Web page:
Messianism: Messianism in the Muslim Tradition
Messianism: Messianism in the Muslim Tradition
MESSIANISM: MESSIANISM IN THE MUSLIM TRADITION
Islamic messianism has taken two main forms: one is the masīḥ, or "messiah," which is the title given to the prophet ʿĪsā (Jesus) in the Qurʾān; the other is the mahdī, or the "divinely guided one." These two messianic figures are closely associated with al-masīḥ al-dajjāl, or the "false messiah." In its most basic definition, Islamic messianism consists of the belief that at the end of time, when the world has degenerated into moral corruption and depravity, a mahdī will be sent by God to revive Islam, restore faith in God, and bring justice and prosperity to the world. The arrival of the mahdī will trigger the emergence of the dajjāl, which will in turn be followed by the return of the prophet ʿĪsā. The dajjāl will then be defeated by the mahdī, by ʿĪsā, or by both. Finally, these events will bring about the end of the world and the advent of Judgment Day. For Muslims, this doctrine is one of hope in the face of a world that at times may seem to have strayed very far from the path to God. While Islamic messianism refers primarily to the return of the mahdī, it is important to begin with the Muslim understanding of the role of ʿĪsā al-Masīḥ (Jesus the Messiah) and his perceived relationship to the false messiah, or al-masīḥ al-dajjāl.
ʿĪsĀ al-MasĪḤ (Jesus the Messiah)
In the Qurʾān and ḥadīth, the title masīḥ (messiah) is given to ʿĪsā (Jesus the son of Mary). In addition to countless ḥadīth, there are nine Qurʾanic verses referring to Jesus as the messiah (3:45, 4:157, 4:171, 4:172, 5:17, 5:72, 5:75, 9:30, and 9:31). While these verses clearly refer to Jesus as the messiah, the Islamic scripture conceives of a messiah somewhat differently from the Jewish and Christian traditions. In Islam, Jesus is viewed as a Muslim prophet who was miraculously conceived and was sent to deliver the Islamic message and scripture. This view is part of the broader Muslim belief that Christianity is a divergence from the primordial Islam, which has existed since the creation of the universe.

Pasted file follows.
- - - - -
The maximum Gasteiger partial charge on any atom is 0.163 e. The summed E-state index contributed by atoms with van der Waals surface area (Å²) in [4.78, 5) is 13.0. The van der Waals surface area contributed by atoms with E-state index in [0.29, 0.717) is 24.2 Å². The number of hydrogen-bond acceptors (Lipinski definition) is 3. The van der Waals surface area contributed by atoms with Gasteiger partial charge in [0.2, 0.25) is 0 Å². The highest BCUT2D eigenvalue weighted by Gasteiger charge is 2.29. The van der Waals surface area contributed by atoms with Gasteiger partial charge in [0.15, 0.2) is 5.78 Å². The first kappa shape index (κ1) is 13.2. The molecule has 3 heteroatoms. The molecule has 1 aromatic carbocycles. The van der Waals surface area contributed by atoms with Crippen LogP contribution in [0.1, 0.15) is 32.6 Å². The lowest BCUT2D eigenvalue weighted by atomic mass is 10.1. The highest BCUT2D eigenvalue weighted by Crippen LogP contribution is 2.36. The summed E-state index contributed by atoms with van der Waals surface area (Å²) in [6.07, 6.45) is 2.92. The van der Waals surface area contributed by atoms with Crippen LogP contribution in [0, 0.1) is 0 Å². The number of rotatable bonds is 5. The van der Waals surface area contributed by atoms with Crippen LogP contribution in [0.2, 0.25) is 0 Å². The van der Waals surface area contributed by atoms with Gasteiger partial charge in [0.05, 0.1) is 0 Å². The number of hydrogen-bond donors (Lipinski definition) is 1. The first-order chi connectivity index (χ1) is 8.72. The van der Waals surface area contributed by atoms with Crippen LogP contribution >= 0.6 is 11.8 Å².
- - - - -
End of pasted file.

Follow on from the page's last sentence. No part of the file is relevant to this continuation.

Muslims believe that Jesus was a prophet in a chain of thousands of Muslim prophets, beginning with Adam and ending with Muḥammad, who were sent by God to preach Islam. According to this view, Jesus is considered to be entirely human and does not share in any way in God's divinity. In fact, many of the Qurʾanic references to Jesus as the messiah specifically reject the Christian conception of the Trinity. For example, Qurʾān 4:171 states:
O people of the Book [i.e., Jews, Christian, Zoroastrians, and some other monotheists]! Commit no excesses in your religion: nor say of God aught but the truth. Christ [masīḥ ] Jesus the son of Mary was (no more than) an apostle [i.e., a prophet who brought scripture] of God, and His Word, which he bestowed on Mary, and a Spirit proceeding from Him: so believe in God and His apostles. Say not "Trinity"; desist: It will be better for you: for God is One God: glory be to Him: (Far Exalted is He) above having a son. To Him belong all things in the heavens and on earth. And enough is God as a Disposer of affairs. (Abdullah Yusuf Ali translation)
While Muslims consider Jesus to be one of many prophets, he is still viewed as a somewhat unique prophet. Like Muḥammad, Abraham, Moses, and David, Jesus is one of the few prophets who brought actual scripture, rather than merely being divinely inspired to preach God's word. Unlike other prophets, Jesus is also believed to be returning at the end of time. However, since Muḥammad is universally accepted as the final prophet, Jesus' mission is not understood to be a prophetic mission in the strict sense of the term. Rather, Jesus is believed to be returning for a specific purpose, which is to bring justice to the world by reaffirming God's religion on earth and by destroying the false messiah, either by himself or in cooperation with the mahdī, thus paving the way for the end of the world and the coming of the Day of Judgment. In some traditions the concepts of masīḥ and mahdī have been conflated, but the majority of Muslims make a clear distinction between the two. Jesus is viewed as a prophet who is returning for a specific purpose. The mahdī, on the other hand, is not represented as a prophet at all. Rather, he is viewed as a divinely guided man with a religious mission, but not a prophet. For example, it is not believed that he will bring any new scripture.
This conception of the return of Jesus is based primarily upon ḥadīth and popular religious beliefs. For example, in one ḥadīth the prophet Muḥammad is reported to have said "[Jesus the] son of Mary will shortly descend among you people (Muslims) as a just ruler" (Bukhārī, 3.34.425). In another ḥadīth Muḥammad explains: